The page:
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Gov. Inslee’s new climate plan nixes coal power by 2025

Along with Democratic lawmakers, Governor Jay Inslee announced his latest plan to curb carbon pollution in Washington state Monday, setting forth a 15-year itinerary with a range of changes that he hopes will result in 100 percent clean energy.

To do this, Inslee’s plan aims to cut carbon emissions in Washington by 25 percent below 1990 level by 2035, and end the use of coal-powered electricity consumption by 2025. It’s part of a Clean Energy Transformation Act that will be introduced by Democratic lawmakers in the state Legislature’s next session.

“This package can pass this year,” Gov. Inslee said at a Monday press conference. “… Because we have the technology available to electrify our transportation system, and because we have legislators in a consensus to adopt these policies, Washington state will have the cleanest transportation system in the Unites States, based on legislation that can pass this year. This is a big deal.”

The governor stressed that there is no tax associated with the plan, and that the costs of inaction are enormous compared to any costs of addressing climate change and the affects on the state’s economy.

Inslee’s new proposal includes:

  • 2008 Legislature committed to reducing greenhouse gas emissions to 25 percent below 1990 levels by 2035
  • Washington will reduce emissions by almost 16 million metric tons annually
  • Largest reductions — about 6 million metric tons — comes from a transition to clean energy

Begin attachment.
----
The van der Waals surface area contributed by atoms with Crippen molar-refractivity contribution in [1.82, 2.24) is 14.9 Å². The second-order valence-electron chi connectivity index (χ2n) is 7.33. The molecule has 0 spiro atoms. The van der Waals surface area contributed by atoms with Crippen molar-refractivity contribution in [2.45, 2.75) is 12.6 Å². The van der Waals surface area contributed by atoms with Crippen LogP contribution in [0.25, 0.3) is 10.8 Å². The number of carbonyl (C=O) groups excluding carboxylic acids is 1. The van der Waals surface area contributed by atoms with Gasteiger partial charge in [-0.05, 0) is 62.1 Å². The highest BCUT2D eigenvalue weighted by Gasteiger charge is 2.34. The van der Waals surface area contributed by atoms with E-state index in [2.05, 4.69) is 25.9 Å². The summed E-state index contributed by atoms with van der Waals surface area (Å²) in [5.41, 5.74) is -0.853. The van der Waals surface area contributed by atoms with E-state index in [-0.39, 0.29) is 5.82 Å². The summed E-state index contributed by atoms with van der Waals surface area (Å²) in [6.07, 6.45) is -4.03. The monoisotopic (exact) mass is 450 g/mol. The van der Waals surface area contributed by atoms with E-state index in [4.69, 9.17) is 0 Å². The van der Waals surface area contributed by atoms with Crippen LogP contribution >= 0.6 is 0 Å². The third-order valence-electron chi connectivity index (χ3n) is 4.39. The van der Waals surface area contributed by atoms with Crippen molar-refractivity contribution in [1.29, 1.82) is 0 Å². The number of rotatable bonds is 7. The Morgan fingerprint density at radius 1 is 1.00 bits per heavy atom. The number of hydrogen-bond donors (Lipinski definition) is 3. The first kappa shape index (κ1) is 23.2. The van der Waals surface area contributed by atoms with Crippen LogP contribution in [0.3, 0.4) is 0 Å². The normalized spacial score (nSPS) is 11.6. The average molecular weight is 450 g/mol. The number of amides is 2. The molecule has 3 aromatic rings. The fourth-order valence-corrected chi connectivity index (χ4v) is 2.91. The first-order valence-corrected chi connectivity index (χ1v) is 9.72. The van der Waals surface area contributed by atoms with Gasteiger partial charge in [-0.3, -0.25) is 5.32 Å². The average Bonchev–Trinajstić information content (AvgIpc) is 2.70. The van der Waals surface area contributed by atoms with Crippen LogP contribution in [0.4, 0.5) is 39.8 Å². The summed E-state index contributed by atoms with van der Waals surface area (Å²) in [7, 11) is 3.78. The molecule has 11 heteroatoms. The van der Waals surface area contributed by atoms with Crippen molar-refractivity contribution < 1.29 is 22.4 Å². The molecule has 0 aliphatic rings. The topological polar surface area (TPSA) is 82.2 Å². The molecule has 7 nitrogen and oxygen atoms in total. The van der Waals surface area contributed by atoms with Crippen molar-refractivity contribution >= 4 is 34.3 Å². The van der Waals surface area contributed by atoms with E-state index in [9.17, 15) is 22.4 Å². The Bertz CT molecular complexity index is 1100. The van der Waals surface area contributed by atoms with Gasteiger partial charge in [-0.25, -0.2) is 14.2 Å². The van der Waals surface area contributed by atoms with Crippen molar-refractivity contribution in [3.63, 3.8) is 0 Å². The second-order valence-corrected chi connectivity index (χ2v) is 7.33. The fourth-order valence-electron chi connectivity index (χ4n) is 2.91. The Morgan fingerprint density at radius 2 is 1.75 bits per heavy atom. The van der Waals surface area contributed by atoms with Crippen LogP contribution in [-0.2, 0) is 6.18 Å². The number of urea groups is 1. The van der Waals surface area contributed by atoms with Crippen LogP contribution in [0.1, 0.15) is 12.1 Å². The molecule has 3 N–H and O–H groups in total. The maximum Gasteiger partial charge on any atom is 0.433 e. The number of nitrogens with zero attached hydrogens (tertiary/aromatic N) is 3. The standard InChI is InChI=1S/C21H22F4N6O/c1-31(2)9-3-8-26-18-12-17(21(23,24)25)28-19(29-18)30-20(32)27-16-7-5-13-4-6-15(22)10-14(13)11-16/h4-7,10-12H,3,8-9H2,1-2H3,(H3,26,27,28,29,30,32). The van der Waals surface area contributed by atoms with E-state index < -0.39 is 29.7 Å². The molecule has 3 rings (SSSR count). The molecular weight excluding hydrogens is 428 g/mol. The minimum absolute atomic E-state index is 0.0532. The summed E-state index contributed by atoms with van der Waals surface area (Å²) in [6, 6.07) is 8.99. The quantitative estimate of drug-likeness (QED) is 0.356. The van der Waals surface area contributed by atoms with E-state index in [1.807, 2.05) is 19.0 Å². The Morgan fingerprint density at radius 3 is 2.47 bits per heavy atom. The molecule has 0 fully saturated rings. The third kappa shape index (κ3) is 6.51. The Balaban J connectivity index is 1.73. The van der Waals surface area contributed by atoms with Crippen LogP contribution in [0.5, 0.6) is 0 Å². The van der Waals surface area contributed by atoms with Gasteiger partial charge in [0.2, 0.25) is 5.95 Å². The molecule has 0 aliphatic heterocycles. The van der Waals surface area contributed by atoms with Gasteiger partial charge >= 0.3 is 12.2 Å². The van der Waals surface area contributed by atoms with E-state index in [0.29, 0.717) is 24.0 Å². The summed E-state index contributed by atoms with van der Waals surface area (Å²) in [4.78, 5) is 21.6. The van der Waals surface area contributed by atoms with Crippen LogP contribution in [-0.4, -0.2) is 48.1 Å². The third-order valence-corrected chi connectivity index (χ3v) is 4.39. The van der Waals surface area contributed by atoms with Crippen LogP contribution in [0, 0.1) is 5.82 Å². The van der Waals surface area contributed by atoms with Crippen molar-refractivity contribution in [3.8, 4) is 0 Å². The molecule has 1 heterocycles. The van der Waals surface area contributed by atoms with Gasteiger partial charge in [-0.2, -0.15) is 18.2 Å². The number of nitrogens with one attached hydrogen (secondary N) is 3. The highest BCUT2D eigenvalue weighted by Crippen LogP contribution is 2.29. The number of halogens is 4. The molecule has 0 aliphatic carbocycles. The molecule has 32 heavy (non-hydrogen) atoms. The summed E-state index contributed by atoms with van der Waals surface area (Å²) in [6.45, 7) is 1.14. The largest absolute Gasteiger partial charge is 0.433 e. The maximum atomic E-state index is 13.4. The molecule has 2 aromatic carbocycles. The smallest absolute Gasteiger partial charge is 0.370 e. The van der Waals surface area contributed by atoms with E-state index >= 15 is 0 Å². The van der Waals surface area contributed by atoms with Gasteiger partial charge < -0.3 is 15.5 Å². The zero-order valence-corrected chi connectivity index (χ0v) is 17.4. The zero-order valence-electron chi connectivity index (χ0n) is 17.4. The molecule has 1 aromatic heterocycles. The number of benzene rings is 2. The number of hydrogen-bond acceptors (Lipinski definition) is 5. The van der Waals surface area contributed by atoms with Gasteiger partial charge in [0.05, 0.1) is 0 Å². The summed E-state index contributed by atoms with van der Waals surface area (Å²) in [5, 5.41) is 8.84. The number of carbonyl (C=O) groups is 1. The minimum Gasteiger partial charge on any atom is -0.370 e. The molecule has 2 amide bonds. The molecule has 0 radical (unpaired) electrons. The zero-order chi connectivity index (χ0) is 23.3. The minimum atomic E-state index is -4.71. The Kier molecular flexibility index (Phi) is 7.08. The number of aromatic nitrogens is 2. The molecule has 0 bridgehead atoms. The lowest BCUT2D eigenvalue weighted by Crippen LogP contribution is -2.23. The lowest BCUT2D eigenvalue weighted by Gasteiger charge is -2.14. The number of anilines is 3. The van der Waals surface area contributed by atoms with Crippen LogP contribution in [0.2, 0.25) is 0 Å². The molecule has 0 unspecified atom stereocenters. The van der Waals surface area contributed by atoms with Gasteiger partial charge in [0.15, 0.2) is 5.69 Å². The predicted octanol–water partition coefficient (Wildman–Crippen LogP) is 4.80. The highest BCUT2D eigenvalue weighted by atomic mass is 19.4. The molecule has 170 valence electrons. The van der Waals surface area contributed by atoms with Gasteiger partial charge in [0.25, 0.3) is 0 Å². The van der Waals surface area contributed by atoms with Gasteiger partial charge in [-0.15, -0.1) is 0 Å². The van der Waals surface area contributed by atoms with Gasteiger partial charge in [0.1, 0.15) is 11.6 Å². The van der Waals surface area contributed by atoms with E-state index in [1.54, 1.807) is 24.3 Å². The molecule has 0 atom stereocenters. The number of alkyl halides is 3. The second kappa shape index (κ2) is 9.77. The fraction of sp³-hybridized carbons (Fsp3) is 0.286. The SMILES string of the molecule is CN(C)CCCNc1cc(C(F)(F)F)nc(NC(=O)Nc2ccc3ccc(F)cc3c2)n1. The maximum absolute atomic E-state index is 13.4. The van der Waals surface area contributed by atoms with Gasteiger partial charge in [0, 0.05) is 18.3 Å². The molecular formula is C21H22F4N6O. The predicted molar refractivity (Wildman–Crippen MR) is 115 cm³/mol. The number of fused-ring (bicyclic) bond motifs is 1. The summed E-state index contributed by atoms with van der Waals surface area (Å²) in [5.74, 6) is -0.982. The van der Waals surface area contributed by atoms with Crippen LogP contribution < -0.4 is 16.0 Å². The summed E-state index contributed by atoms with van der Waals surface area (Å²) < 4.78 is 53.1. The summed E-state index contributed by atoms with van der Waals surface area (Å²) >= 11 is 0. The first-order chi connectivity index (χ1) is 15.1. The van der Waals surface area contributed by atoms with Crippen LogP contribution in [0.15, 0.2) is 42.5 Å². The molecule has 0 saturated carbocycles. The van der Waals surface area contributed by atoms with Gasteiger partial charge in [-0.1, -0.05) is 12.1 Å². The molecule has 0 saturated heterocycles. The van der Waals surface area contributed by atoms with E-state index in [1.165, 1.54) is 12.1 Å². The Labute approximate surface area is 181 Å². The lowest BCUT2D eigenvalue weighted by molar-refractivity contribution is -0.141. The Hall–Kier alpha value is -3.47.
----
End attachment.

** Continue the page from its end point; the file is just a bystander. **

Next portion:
• Washington would prohibit all coal-fired electricity consumption by 2025
  • Washington will convert to carbon neutral electricity by 2030
  • Utilities will no longer be able to use more than 20 percent fossil fuels for power by 2030, and that 20 percent must be offset; by 2040, utilities can use nor more than 10 percent
  • Inslee proposes a 40 percent increase in Washington’s Clean Energy Fund, which promotes the development of clean energy technology
  • A comprehensive clean building package to incentivize retrofitting buildings and updated building codes for new construction to make them “ultra-efficient”
  • An electrified transportation system that involves expanding electric vehicle charging stations, converting to hybrid electric ferry vessels, and cleaner fuel standards
  • A phase down of hydrofluorocarbons, which is more damaging than carbon.

“By 2045, Washington’s 63 utilities will have replaced fossil fuels with 100 percent renewable, clean energy sources and be carbon free,” said Representative Gael Tarleton. “This policy will transform the way our utilities plan ahead for our carbon-free future. It will create and sustain tens of thousands of family-wage jobs in the clean energy sector.”

The governor cites the recent UN climate report that paints a concerning view of the future if no action is taken to address the consequences of climate change. Proponents at a press conference Monday argued that the plan will support a clean energy economy in Washington state.

“We know what it will take to combat climate change and we should be confident in our ability to invent, create and build the technologies that will lead us to a healthier and more secure carbon-free future,” Inslee said.

“We see the answers to climate change all around us every day,” he said, noting electric vehicles, solar panels, energy efficient appliances, and biofuels. “New technologies are emerging every day. Driving down emissions and reducing carbon means harnessing that innovation and super-charging our efforts to do it more, do it bigger and do it faster. We can do this. We must do this. And we’ll all benefit from the economic growth and increased security that comes with it.”

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